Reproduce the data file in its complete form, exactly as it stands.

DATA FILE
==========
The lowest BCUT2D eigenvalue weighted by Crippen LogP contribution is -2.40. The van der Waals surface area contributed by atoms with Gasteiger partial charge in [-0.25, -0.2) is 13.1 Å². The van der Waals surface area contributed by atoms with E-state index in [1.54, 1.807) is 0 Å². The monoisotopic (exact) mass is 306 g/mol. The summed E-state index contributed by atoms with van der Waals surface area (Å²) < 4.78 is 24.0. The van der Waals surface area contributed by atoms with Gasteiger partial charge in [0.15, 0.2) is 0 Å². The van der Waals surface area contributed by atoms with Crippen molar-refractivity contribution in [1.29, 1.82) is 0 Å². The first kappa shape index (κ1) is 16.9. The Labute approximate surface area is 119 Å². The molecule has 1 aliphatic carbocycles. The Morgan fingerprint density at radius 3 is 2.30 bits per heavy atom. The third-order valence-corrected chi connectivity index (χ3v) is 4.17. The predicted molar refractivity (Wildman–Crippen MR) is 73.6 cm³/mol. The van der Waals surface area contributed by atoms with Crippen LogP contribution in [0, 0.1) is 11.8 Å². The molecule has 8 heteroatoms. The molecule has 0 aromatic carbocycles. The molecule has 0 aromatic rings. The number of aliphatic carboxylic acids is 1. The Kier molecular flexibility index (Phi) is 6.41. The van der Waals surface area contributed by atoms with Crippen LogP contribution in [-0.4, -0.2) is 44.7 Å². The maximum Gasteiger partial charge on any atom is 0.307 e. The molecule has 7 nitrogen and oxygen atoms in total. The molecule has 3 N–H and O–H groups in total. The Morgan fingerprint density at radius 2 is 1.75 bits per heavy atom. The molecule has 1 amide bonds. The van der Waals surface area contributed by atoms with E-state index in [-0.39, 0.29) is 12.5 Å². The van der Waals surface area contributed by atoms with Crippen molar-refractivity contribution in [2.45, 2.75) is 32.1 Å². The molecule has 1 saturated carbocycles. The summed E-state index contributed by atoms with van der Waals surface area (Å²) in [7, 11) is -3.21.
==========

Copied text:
The lowest BCUT2D eigenvalue weighted by Crippen LogP contribution is -2.40. The van der Waals surface area contributed by atoms with Gasteiger partial charge in [-0.25, -0.2) is 13.1 Å². The van der Waals surface area contributed by atoms with E-state index in [1.54, 1.807) is 0 Å². The monoisotopic (exact) mass is 306 g/mol. The summed E-state index contributed by atoms with van der Waals surface area (Å²) < 4.78 is 24.0. The van der Waals surface area contributed by atoms with Gasteiger partial charge in [0.15, 0.2) is 0 Å². The van der Waals surface area contributed by atoms with Crippen molar-refractivity contribution in [1.29, 1.82) is 0 Å². The first kappa shape index (κ1) is 16.9. The Labute approximate surface area is 119 Å². The molecule has 1 aliphatic carbocycles. The Morgan fingerprint density at radius 3 is 2.30 bits per heavy atom. The third-order valence-corrected chi connectivity index (χ3v) is 4.17. The predicted molar refractivity (Wildman–Crippen MR) is 73.6 cm³/mol. The van der Waals surface area contributed by atoms with Crippen LogP contribution in [0, 0.1) is 11.8 Å². The molecule has 8 heteroatoms. The molecule has 0 aromatic carbocycles. The molecule has 0 aromatic rings. The number of aliphatic carboxylic acids is 1. The Kier molecular flexibility index (Phi) is 6.41. The van der Waals surface area contributed by atoms with Crippen LogP contribution in [-0.4, -0.2) is 44.7 Å². The maximum Gasteiger partial charge on any atom is 0.307 e. The molecule has 7 nitrogen and oxygen atoms in total. The molecule has 3 N–H and O–H groups in total. The Morgan fingerprint density at radius 2 is 1.75 bits per heavy atom. The molecule has 1 amide bonds. The van der Waals surface area contributed by atoms with E-state index in [-0.39, 0.29) is 12.5 Å². The van der Waals surface area contributed by atoms with Crippen molar-refractivity contribution in [2.45, 2.75) is 32.1 Å². The molecule has 1 saturated carbocycles. The summed E-state index contributed by atoms with van der Waals surface area (Å²) in [7, 11) is -3.21.